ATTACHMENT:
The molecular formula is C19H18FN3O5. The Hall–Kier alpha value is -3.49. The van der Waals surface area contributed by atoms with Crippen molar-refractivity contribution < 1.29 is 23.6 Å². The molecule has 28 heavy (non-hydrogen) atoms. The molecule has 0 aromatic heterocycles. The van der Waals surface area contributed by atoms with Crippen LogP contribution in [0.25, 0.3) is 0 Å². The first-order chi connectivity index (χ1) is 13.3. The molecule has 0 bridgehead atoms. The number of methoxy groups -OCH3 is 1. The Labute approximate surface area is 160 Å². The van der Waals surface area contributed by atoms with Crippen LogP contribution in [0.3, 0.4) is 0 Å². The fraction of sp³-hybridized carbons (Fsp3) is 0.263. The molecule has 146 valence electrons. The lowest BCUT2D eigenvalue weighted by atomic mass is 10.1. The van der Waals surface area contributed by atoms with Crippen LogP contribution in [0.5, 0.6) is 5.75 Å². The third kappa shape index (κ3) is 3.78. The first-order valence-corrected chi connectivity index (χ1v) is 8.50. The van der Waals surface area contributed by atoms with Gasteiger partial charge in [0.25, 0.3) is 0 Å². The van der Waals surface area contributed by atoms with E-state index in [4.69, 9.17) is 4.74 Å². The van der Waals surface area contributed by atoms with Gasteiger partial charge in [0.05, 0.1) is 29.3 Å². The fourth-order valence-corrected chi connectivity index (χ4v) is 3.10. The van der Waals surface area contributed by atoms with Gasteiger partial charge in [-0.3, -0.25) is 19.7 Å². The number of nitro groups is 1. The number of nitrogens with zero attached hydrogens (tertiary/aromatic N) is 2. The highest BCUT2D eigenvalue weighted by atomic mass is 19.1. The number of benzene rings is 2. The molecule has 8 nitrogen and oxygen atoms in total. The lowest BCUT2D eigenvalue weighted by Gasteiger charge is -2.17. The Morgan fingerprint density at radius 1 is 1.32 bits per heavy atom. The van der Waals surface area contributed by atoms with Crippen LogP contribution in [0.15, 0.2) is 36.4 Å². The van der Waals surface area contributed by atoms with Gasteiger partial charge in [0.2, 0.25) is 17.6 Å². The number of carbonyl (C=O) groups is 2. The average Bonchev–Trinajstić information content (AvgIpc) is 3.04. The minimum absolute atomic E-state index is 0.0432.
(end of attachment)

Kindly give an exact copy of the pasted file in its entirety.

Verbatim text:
The molecular formula is C19H18FN3O5. The Hall–Kier alpha value is -3.49. The van der Waals surface area contributed by atoms with Crippen molar-refractivity contribution < 1.29 is 23.6 Å². The molecule has 28 heavy (non-hydrogen) atoms. The molecule has 0 aromatic heterocycles. The van der Waals surface area contributed by atoms with Crippen LogP contribution in [0.25, 0.3) is 0 Å². The first-order chi connectivity index (χ1) is 13.3. The molecule has 0 bridgehead atoms. The number of methoxy groups -OCH3 is 1. The Labute approximate surface area is 160 Å². The van der Waals surface area contributed by atoms with Crippen LogP contribution in [0.3, 0.4) is 0 Å². The fraction of sp³-hybridized carbons (Fsp3) is 0.263. The molecule has 146 valence electrons. The lowest BCUT2D eigenvalue weighted by atomic mass is 10.1. The van der Waals surface area contributed by atoms with Crippen LogP contribution in [0.5, 0.6) is 5.75 Å². The third kappa shape index (κ3) is 3.78. The first-order valence-corrected chi connectivity index (χ1v) is 8.50. The van der Waals surface area contributed by atoms with Gasteiger partial charge in [0.25, 0.3) is 0 Å². The van der Waals surface area contributed by atoms with E-state index in [4.69, 9.17) is 4.74 Å². The van der Waals surface area contributed by atoms with Gasteiger partial charge in [0.05, 0.1) is 29.3 Å². The fourth-order valence-corrected chi connectivity index (χ4v) is 3.10. The van der Waals surface area contributed by atoms with Gasteiger partial charge in [-0.3, -0.25) is 19.7 Å². The number of nitro groups is 1. The number of nitrogens with zero attached hydrogens (tertiary/aromatic N) is 2. The highest BCUT2D eigenvalue weighted by atomic mass is 19.1. The number of benzene rings is 2. The molecule has 8 nitrogen and oxygen atoms in total. The lowest BCUT2D eigenvalue weighted by Gasteiger charge is -2.17. The Morgan fingerprint density at radius 1 is 1.32 bits per heavy atom. The van der Waals surface area contributed by atoms with Crippen LogP contribution in [0.15, 0.2) is 36.4 Å². The van der Waals surface area contributed by atoms with Gasteiger partial charge in [0.2, 0.25) is 17.6 Å². The number of carbonyl (C=O) groups is 2. The average Bonchev–Trinajstić information content (AvgIpc) is 3.04. The minimum absolute atomic E-state index is 0.0432.